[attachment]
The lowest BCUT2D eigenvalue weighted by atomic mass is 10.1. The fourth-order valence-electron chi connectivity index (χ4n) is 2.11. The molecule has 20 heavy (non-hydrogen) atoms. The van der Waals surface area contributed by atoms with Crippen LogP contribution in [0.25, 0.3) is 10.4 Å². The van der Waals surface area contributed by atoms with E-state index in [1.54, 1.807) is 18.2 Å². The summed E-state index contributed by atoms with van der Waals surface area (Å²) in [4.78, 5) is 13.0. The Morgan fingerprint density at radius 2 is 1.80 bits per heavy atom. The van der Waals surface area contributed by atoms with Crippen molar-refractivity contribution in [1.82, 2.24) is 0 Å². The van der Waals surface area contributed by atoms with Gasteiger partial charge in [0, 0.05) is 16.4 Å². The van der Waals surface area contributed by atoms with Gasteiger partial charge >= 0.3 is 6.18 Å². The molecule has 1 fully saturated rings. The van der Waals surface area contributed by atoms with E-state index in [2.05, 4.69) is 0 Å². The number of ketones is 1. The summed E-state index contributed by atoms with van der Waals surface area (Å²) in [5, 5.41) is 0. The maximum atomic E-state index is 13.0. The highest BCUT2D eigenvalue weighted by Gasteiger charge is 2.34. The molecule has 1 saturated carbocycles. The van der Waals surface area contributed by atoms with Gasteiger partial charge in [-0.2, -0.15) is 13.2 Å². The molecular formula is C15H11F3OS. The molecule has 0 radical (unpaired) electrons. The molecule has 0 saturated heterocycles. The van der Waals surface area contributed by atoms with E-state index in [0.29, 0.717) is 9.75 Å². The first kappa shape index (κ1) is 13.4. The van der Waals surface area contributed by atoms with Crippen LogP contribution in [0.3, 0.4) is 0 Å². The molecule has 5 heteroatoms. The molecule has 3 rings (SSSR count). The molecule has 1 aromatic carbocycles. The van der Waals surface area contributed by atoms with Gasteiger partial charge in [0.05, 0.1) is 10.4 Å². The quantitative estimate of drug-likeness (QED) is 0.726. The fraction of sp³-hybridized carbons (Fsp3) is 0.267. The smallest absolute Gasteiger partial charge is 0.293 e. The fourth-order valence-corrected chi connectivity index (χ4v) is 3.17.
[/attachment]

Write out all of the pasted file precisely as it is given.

The lowest BCUT2D eigenvalue weighted by atomic mass is 10.1. The fourth-order valence-electron chi connectivity index (χ4n) is 2.11. The molecule has 20 heavy (non-hydrogen) atoms. The van der Waals surface area contributed by atoms with Crippen LogP contribution in [0.25, 0.3) is 10.4 Å². The van der Waals surface area contributed by atoms with E-state index in [1.54, 1.807) is 18.2 Å². The summed E-state index contributed by atoms with van der Waals surface area (Å²) in [4.78, 5) is 13.0. The Morgan fingerprint density at radius 2 is 1.80 bits per heavy atom. The van der Waals surface area contributed by atoms with Crippen molar-refractivity contribution in [1.82, 2.24) is 0 Å². The van der Waals surface area contributed by atoms with Gasteiger partial charge in [0, 0.05) is 16.4 Å². The van der Waals surface area contributed by atoms with Gasteiger partial charge >= 0.3 is 6.18 Å². The molecule has 1 fully saturated rings. The van der Waals surface area contributed by atoms with E-state index in [2.05, 4.69) is 0 Å². The number of ketones is 1. The summed E-state index contributed by atoms with van der Waals surface area (Å²) in [5, 5.41) is 0. The maximum atomic E-state index is 13.0. The highest BCUT2D eigenvalue weighted by Gasteiger charge is 2.34. The molecule has 1 saturated carbocycles. The van der Waals surface area contributed by atoms with Gasteiger partial charge in [-0.2, -0.15) is 13.2 Å². The molecular formula is C15H11F3OS. The molecule has 0 radical (unpaired) electrons. The molecule has 0 saturated heterocycles. The van der Waals surface area contributed by atoms with E-state index in [0.29, 0.717) is 9.75 Å². The first kappa shape index (κ1) is 13.4. The van der Waals surface area contributed by atoms with Crippen LogP contribution in [0.3, 0.4) is 0 Å². The molecule has 5 heteroatoms. The molecule has 3 rings (SSSR count). The molecule has 1 aromatic carbocycles. The van der Waals surface area contributed by atoms with Gasteiger partial charge in [0.05, 0.1) is 10.4 Å². The quantitative estimate of drug-likeness (QED) is 0.726. The fraction of sp³-hybridized carbons (Fsp3) is 0.267. The smallest absolute Gasteiger partial charge is 0.293 e. The fourth-order valence-corrected chi connectivity index (χ4v) is 3.17.